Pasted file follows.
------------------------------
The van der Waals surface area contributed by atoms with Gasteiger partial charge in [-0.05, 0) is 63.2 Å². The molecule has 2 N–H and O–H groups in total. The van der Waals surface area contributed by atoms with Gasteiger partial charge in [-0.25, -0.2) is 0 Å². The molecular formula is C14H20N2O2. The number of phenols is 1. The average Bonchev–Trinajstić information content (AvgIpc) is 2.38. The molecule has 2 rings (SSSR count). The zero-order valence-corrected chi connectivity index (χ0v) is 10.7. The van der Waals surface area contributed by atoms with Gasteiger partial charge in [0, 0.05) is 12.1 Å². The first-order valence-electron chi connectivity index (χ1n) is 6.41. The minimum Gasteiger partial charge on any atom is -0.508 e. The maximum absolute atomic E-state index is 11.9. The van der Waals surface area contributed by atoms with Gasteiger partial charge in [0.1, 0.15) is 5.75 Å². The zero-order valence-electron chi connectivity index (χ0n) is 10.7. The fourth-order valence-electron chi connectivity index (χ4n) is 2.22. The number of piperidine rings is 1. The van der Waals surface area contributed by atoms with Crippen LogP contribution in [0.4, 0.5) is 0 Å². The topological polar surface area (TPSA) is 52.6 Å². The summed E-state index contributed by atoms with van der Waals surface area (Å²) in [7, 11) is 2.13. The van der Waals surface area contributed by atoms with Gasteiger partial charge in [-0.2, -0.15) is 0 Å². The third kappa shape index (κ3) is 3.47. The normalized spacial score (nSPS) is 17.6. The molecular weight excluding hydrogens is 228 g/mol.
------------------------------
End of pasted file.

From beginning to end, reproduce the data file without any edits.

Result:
The van der Waals surface area contributed by atoms with Gasteiger partial charge in [-0.05, 0) is 63.2 Å². The molecule has 2 N–H and O–H groups in total. The van der Waals surface area contributed by atoms with Gasteiger partial charge in [-0.25, -0.2) is 0 Å². The molecular formula is C14H20N2O2. The number of phenols is 1. The average Bonchev–Trinajstić information content (AvgIpc) is 2.38. The molecule has 2 rings (SSSR count). The zero-order valence-corrected chi connectivity index (χ0v) is 10.7. The van der Waals surface area contributed by atoms with Gasteiger partial charge in [0, 0.05) is 12.1 Å². The first-order valence-electron chi connectivity index (χ1n) is 6.41. The minimum Gasteiger partial charge on any atom is -0.508 e. The maximum absolute atomic E-state index is 11.9. The van der Waals surface area contributed by atoms with Gasteiger partial charge in [0.1, 0.15) is 5.75 Å². The zero-order valence-electron chi connectivity index (χ0n) is 10.7. The fourth-order valence-electron chi connectivity index (χ4n) is 2.22. The number of piperidine rings is 1. The van der Waals surface area contributed by atoms with Crippen LogP contribution in [0.4, 0.5) is 0 Å². The topological polar surface area (TPSA) is 52.6 Å². The summed E-state index contributed by atoms with van der Waals surface area (Å²) in [7, 11) is 2.13. The van der Waals surface area contributed by atoms with Gasteiger partial charge in [-0.2, -0.15) is 0 Å². The third kappa shape index (κ3) is 3.47. The normalized spacial score (nSPS) is 17.6. The molecular weight excluding hydrogens is 228 g/mol.